For those currently using version 0.11.0, please update your version of NIMBLE. For users currently using other versions, this release won’t directly affect you, but we generally encourage you to update as we release new versions.

]]>Version 0.11.0 provides a variety of new functionality, improved error trapping, and bug fixes, including:

- added the ‘posterior_predictive_branch’ MCMC sampler, which samples jointly from the predictive distribution of networks of entirely non-data nodes, to improve MCMC mixing,
- added a model method to find parent nodes, called getParents(), analogous to getDependencies(),
- improved efficiency of conjugate samplers,
- allowed use of the elliptical slice sampler for univariate nodes, which can be useful for posteriors with multiple modes,
- allowed model definition using if-then-else without an else clause, and
- fixed a bug giving incorrect node names and potentially affecting algorithm behavior for models with more than 100,000 elements in a vector node or any dimension of a multi-dimensional node.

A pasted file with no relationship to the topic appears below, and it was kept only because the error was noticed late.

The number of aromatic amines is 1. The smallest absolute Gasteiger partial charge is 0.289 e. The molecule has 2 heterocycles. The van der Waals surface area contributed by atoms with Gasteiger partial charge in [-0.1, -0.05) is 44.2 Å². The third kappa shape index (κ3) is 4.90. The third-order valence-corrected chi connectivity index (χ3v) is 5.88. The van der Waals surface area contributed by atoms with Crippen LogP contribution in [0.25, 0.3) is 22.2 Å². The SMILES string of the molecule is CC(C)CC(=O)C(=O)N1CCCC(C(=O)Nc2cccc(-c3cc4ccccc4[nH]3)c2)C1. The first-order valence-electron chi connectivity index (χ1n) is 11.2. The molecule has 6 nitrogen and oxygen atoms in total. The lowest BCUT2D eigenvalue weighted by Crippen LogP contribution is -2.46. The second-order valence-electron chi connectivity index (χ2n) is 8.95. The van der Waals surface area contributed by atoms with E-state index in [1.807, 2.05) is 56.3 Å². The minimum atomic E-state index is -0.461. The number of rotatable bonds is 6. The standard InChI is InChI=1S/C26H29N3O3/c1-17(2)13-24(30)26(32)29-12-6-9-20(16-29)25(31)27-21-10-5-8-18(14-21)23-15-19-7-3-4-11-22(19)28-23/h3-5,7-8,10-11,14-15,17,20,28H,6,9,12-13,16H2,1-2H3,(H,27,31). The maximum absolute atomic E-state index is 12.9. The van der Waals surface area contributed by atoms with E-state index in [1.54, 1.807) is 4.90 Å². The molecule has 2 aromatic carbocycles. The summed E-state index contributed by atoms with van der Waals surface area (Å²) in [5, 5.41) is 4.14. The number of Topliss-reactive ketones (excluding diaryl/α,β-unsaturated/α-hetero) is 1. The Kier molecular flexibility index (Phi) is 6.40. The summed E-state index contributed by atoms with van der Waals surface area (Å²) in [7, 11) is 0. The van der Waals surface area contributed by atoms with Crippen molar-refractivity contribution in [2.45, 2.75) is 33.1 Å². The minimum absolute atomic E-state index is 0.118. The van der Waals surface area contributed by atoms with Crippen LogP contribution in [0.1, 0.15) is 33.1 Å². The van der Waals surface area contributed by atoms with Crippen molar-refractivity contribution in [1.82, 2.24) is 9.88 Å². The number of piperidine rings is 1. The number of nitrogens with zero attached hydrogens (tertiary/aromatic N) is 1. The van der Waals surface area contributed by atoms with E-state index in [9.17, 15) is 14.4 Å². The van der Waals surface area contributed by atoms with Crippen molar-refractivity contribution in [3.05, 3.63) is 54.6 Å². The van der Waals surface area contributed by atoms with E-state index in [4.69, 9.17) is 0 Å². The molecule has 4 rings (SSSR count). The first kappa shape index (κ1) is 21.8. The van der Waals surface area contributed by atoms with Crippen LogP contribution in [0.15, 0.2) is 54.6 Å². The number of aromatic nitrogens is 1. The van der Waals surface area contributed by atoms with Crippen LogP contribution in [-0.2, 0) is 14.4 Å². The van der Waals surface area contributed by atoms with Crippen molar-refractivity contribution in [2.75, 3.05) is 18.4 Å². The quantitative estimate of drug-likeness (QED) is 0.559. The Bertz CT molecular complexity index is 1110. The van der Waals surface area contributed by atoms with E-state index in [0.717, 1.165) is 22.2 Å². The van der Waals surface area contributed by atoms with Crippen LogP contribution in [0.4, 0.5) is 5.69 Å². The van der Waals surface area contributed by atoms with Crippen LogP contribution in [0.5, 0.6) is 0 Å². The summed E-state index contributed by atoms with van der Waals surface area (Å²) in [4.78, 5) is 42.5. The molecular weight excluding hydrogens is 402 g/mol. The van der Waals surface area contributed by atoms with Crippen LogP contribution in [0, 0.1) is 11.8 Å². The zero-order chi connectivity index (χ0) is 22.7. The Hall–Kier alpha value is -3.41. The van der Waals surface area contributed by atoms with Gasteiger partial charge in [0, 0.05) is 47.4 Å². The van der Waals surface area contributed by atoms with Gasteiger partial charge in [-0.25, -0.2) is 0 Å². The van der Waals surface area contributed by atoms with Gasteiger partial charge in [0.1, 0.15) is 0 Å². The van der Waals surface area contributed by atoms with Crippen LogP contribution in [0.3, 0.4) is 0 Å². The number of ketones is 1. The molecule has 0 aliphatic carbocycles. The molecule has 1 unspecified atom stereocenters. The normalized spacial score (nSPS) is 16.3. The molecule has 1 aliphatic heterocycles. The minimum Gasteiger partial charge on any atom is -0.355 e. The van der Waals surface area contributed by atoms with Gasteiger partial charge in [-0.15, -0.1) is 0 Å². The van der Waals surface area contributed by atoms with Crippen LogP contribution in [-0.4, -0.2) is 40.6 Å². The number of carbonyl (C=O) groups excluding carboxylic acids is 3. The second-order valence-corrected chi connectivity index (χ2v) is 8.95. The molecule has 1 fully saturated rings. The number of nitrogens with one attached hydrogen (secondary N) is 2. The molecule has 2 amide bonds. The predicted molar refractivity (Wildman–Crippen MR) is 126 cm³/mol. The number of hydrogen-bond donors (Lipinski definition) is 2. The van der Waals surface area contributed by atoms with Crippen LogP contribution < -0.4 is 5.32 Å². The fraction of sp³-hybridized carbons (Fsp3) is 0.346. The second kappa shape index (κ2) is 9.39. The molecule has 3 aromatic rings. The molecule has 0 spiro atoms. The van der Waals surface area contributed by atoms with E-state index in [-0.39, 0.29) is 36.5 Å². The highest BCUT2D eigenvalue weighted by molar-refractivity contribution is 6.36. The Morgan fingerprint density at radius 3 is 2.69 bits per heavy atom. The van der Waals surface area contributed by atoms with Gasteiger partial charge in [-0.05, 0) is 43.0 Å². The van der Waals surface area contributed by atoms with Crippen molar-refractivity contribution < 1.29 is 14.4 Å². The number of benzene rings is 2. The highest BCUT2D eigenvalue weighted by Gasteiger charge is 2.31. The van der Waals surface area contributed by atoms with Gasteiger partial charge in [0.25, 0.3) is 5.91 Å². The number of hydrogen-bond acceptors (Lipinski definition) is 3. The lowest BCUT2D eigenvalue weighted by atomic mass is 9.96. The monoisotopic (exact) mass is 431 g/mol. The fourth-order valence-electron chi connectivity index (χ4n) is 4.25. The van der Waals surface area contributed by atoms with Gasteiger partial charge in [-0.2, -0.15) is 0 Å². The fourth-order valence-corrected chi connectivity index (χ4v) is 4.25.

Please see the release notes on our website for more details.

NIMBLE is a hierarchical modeling package that uses nearly the same language for model specification as the popular MCMC packages WinBUGS, OpenBUGS and JAGS, while making the modeling language extensible — you can add distributions and functions — and also allowing customization of the algorithms used to estimate the parameters of the model.

NIMBLE supports Markov chain Monte Carlo (MCMC) inference for Bayesian nonparametric (BNP) mixture models. Specifically, NIMBLE provides functionality for fitting models involving Dirichlet process priors using either the Chinese Restaurant Process (CRP) or a truncated stick-breaking (SB) representation.

In version 0.10.1, we’ve extended NIMBLE to be able to handle more general multivariate models when using the CRP prior. In particular, one can now easily use the CRP prior when multiple observations (or multiple latent variables) are being jointly clustered. For example, in a longitudinal study, one may want to cluster at the individual level, i.e., to jointly cluster all of the observations for each of the individuals in the study. (Formerly this was only possible in NIMBLE by specifying the observations for each individual as coming from a single multivariate distribution.)